MEDPARTNERS: DOC Tells CA Physician Network to Cease, Desist
MedPartners Provider Network Inc. of California last week was issued a "cease-and-desist" order by the state Department of Corporations prohibiting the company from transferring funds to its Alabama-based parent company, MedPartners Inc. The DOC said it was "taking steps to ensure that MedPartners can continue to meet its obligations to provide health care services under the Knox-Keene Act" because a "routine" financial examination revealed the California physician management company was not a "fiscally sound operation" (Wall Street Journal, 3/8). The DOC also found that the provider network, which provides health care for 1.3 million Californians, "may not have sufficient cash to pay new claims," as its cash reserves have been drained by $21.5 million in overpayments to hospitals. Moreover, the company has been "so slow in processing claims that 200,000 remained unpaid as of September," causing some health plans to withhold payments. To make matters worse, the provider network "underestimated the value of its outstanding claims," set capitation rates too low and contracted with many doctors groups with "negative cash flow," according to the DOC report.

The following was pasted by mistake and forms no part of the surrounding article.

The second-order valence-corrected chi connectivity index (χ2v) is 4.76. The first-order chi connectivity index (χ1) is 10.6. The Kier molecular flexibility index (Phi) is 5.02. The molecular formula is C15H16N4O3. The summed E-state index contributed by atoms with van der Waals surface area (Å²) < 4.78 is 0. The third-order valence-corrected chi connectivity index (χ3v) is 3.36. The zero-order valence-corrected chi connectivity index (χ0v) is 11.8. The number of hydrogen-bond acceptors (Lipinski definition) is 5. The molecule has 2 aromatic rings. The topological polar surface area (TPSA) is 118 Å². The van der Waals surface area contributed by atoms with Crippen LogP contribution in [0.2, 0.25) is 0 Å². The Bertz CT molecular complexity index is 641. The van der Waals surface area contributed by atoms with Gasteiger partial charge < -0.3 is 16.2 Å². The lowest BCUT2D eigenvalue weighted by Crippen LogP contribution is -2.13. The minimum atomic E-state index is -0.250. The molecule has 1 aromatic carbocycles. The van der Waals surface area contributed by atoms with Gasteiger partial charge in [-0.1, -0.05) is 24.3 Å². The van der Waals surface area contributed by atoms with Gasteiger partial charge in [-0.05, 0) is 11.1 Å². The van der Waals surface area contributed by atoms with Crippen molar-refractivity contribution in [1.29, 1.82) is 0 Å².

According to the Los Angeles Times, the DOC's action "is meant to ward off the kind of health care catastrophe experienced by patients and doctors when a health plan goes out of business or runs into trouble"; many in California are still reeling from the bankruptcy of another physician management company, FPA Medical Management Inc. (Bernstein, 3/9). The DOC said it plans to conduct a "nonroutine" financial examination of MedPartners, but in the meantime, the company can still pay "capitation and compensation to contracting and noncontracting providers." In a statement, MedPartners said it was "surprised" by the cease-and-desist order, but that it was "confident" it would be able to convince the DOC that the provider network is a "fiscally sound operation" (Journal, 3/8). MedPartners spokesperson Robert Mead said company officials met Monday with regulators "to work out a solution" (Times, 3/9).